What Sales Reps Can Do During the Government Shutdown

Tom O'Keefe

By Tom O’Keefe, Consultant

So, here we are, a week and a half after my last blog about the shutdown and half the civilian government is still shut down. By now you’ve likely heard the news that the Trump administration has made the decision to call about 50,000 federal workers back to work. The good news is, that means critical safety and security workers, like food and airplane inspectors, are back on the job. The bad news is, much like I mentioned in my last blog, many of them are doing more than one job with a lot of their colleagues still furloughed. And, they’re still not getting paid.

So, it’s likely you’re wondering what you can tell your bosses if you’re trying to sell into one of the agencies where workers are furloughed. First off, you need to let your boss know that your forecasted deals aren’t going to close right now because the contracting shops at these shut-down agencies are generally all non-essential personnel.

But just because your forecasted deals aren’t going to close doesn’t mean there isn’t anything you can’t do. Reach out to your program manager customers (if they’re still working) and ask when they anticipate the deal moving forward once agencies get appropriations. Remember, things are piling up at federal agencies, so anticipate a bunch of pent-up demand once everyone gets back to work.

Now’s the perfect time to do your homework and map out a sales strategy for the rest of the year. Instead of chasing deals, use available resources like ITDashboard.gov to review federal IT programs and see if any of them might have a need for your technology. Start looking at strategic IT plans, many of which are posted at agency OCIO websites. Don’t forgot about immixGroup resources either, such as video recordings and planning guides, from FY19 budget briefings at the recent Government IT Sales Summit.

In reviewing these resources, dig deep to understand what government is trying to communicate to industry. Identify the stakeholders you want to reach out to once they’re back at work and develop messaging that will resonate with them. Prepare to discuss the programs you can help them with and how your solution gets the job done. Your government customers are going to be inundated when they return, so make sure you carefully craft your messaging to stand out from the pack.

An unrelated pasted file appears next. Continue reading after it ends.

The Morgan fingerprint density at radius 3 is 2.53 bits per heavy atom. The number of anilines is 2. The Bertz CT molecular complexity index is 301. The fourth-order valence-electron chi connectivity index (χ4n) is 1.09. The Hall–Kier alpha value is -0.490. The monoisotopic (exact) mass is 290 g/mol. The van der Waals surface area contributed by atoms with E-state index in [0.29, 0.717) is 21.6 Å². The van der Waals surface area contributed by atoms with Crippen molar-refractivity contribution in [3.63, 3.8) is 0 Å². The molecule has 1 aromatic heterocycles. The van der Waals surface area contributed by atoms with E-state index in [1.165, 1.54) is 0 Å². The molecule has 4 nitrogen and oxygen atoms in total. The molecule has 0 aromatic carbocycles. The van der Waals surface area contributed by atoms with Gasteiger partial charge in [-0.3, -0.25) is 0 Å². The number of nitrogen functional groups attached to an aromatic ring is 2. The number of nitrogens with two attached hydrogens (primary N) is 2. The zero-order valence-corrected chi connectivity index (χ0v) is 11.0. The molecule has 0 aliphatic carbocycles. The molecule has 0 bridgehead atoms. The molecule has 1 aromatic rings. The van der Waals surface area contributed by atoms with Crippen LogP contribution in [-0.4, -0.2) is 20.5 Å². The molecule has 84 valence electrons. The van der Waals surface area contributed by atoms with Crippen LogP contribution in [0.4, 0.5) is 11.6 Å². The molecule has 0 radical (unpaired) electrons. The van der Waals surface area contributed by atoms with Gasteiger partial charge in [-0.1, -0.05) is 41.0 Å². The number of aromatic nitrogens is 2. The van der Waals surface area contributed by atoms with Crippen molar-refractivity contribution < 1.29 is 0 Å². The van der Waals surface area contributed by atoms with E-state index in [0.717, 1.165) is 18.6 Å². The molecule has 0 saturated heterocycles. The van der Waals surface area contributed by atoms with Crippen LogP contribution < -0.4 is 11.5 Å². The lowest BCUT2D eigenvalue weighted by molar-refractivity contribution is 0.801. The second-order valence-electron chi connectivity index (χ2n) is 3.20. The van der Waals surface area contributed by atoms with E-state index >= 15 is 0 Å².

Just because you’re not closing deals during the shutdown doesn’t mean you can’t demonstrate to your sales leaders that you’re being productive. Take these steps and you should be on track for when agencies reopen – hopefully soon!

 

Learn more about key drivers and trends shaping government IT purchasing:

  • Subscribe to the immixGroup Government Sales Insider blog – one of FedTech’s 30 Must Read Blogs of 2018.
  • View on-demand videos from the recent Government IT Sales Summit., including FY19 budget briefings.

 

About Tomas O'Keefe
Tom O'Keefe has over 10 years of market research experience as an Analyst and Consultant in the federal space. He also earned an MA in Political Science from George Mason University. He has covered both civilian and defense agencies and has presented to clients ranging from junior-level associates to executives from some of the largest Systems Integrators and contractors in the federal marketplace.

4 Responses to What Sales Reps Can Do During the Government Shutdown

  1. I would also include some account-based social selling. Use this time to look up your client agency on LinkedIn and reach out and expand your network.

  2. Pingback: What Sales Reps Can Do During the Government Shutdown | Government Sales Insider - Government Aggregator

  3. Rick Baamonde says:

    This is a great time, if your company isn’t already, to look at the State and Local Government Market. No matter where you are there are local agencies in your backyard currently planning procurements that will go out to bid, or get bought through sole-source, direct contract negotiation, off the GSA Schedule, off City/State contract vehicles, or through Cooperative Purchasing associations. This Federal lull is a great time to look into this market, which is actually bigger in terms of IT spending, but much more fragmented. This means less competition in many cases if you can get into the mix early in the process.

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